John Kenney said:

What kind of peace do I mean? What kind of peace do we seek? Not a Pax Americana enforced on the world by American weapons of war. Not the peace of the grave or the security of the slave. I am talking about genuine peace, the kind of peace that makes life on earth worth living, the kind that enables men and nations to grow and to hope and to build a better life for their children-not merely peace for Americans but peace for all men and women, not merely peace in our time but peace for all time.

Barack Obama said:

I always believe that ultimately, if people are paying attention, then we get good government and good leadership. And when we get lazy, as a democracy and civicly start taking shortcuts, then it results in bad government and politics.

John Kennedy said:

Harry Truman once said there are fourteen or fifteen million Americans who have the resources to have representatives in Washington to protect their interests and that the interests of the great mass of the other people--the hundred and fifty or sixty million--is the responsibility of the President of the United States. And I propose to fulfill it!

And I believe it is the business of the President of the United States to concern himself with the general welfare and the public interest. And if the people feel that it is not, then they should secure the services of a new President of the United States.

Barack Obama said:

You know, there's a lot of talk in this country about the federal deficit. But I think we should talk more about our empathy deficit - the ability to put ourselves in someone else's shoes; to see the world through the eyes of those who are different from us - the child who's hungry, the steelworker who's been laid-off, the family who lost the entire life they built together when the storm came to town. When you think like this - when you choose to broaden your ambit of concern and empathize with the plight of others, whether they are close friends or distant strangers - it becomes harder not to act; harder not to help.

John Kennedy said:

I realize that there are some business men, who feel only that they want to be left alone. That Government and Politics are none of their affairs. That the balance sheet and profit rate of their own corporation are of more importance than the World-wide balance of power or the nationwide rate of unemployment.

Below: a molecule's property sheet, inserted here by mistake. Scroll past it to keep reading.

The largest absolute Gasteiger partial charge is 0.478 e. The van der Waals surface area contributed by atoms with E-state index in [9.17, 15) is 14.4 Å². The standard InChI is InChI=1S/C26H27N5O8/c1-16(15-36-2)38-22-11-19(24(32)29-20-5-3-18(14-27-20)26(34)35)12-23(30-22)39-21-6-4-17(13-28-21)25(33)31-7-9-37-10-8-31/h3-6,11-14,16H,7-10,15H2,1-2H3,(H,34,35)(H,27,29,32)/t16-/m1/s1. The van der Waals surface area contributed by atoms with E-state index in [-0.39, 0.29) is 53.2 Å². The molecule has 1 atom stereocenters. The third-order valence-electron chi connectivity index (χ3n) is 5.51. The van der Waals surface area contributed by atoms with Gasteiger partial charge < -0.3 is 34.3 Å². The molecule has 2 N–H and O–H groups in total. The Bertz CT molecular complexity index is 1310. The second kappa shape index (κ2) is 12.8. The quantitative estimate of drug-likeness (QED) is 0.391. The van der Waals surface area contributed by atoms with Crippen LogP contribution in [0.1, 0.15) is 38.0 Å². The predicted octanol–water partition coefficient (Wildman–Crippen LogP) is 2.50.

But I hope it's not rushing the season, to recall to you the passage from Dickens' Christmas Carol; in which Ebenezer Scrooge is terrified by the ghost of his former partner Jacob Marley. And scrooge, appalled by Marley's story of ceaseless wandering, cries out, "but you were always a good man of business, Jacob."

And the ghost of Marley, his legs bound by a chain of ledger books, and cash boxes replied, "Business? Mankind was my business. The common welfare was my business. Charity, mercy, forbearance and benevolence were all my business. The dealings of my trade were but a drop of water in the comprehensive ocean of my business."

Members and guests of the Florida State Chamber of Commerce, whether we work in the White House or the State House, or in a house of Industry or Commerce, mankind is our business. And if we work in harmony, if we understand the problems of each other and the responsibilities that each of us bears, then surely the business of mankind will prosper. And your children and mine will move ahead in a secure world, and one in which there is opportunity for them all.

Barack Obama said:

That is the true genius of America, a faith in the simple dreams of its people, the insistence on small miracles. That we can say what we think, write what we think, without hearing a sudden knock on the door. That we can have an idea and start our own business without paying a bribe or hiring somebody's son. That we can participate in the political process without fear of retribution, and that our votes will be counted -- or at least, most of the time.

John F. Kennedy said:

The great enemy of the truth is very often not the lie, deliberate, contrived and dishonest, but the myth, persistent, persuasive and unrealistic.